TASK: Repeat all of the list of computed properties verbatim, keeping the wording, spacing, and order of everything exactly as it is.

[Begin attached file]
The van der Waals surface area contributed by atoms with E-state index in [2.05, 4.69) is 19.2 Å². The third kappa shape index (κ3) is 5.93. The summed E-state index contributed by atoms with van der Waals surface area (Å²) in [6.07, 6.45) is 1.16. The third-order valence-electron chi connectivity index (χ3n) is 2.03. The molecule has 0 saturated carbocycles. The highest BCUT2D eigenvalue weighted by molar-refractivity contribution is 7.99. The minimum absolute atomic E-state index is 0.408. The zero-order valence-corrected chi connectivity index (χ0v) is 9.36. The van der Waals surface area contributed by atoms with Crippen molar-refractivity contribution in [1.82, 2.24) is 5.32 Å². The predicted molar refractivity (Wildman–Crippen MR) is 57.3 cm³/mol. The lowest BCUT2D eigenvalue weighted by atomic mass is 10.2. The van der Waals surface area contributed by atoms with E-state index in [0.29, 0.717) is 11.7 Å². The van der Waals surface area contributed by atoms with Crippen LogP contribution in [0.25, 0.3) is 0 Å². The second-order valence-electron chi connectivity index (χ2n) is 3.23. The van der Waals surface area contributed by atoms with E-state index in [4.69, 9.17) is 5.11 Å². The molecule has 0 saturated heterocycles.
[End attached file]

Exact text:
The van der Waals surface area contributed by atoms with E-state index in [2.05, 4.69) is 19.2 Å². The third kappa shape index (κ3) is 5.93. The summed E-state index contributed by atoms with van der Waals surface area (Å²) in [6.07, 6.45) is 1.16. The third-order valence-electron chi connectivity index (χ3n) is 2.03. The molecule has 0 saturated carbocycles. The highest BCUT2D eigenvalue weighted by molar-refractivity contribution is 7.99. The minimum absolute atomic E-state index is 0.408. The zero-order valence-corrected chi connectivity index (χ0v) is 9.36. The van der Waals surface area contributed by atoms with Crippen molar-refractivity contribution in [1.82, 2.24) is 5.32 Å². The predicted molar refractivity (Wildman–Crippen MR) is 57.3 cm³/mol. The lowest BCUT2D eigenvalue weighted by atomic mass is 10.2. The van der Waals surface area contributed by atoms with E-state index in [0.29, 0.717) is 11.7 Å². The van der Waals surface area contributed by atoms with Crippen LogP contribution in [0.25, 0.3) is 0 Å². The second-order valence-electron chi connectivity index (χ2n) is 3.23. The van der Waals surface area contributed by atoms with E-state index in [4.69, 9.17) is 5.11 Å². The molecule has 0 saturated heterocycles.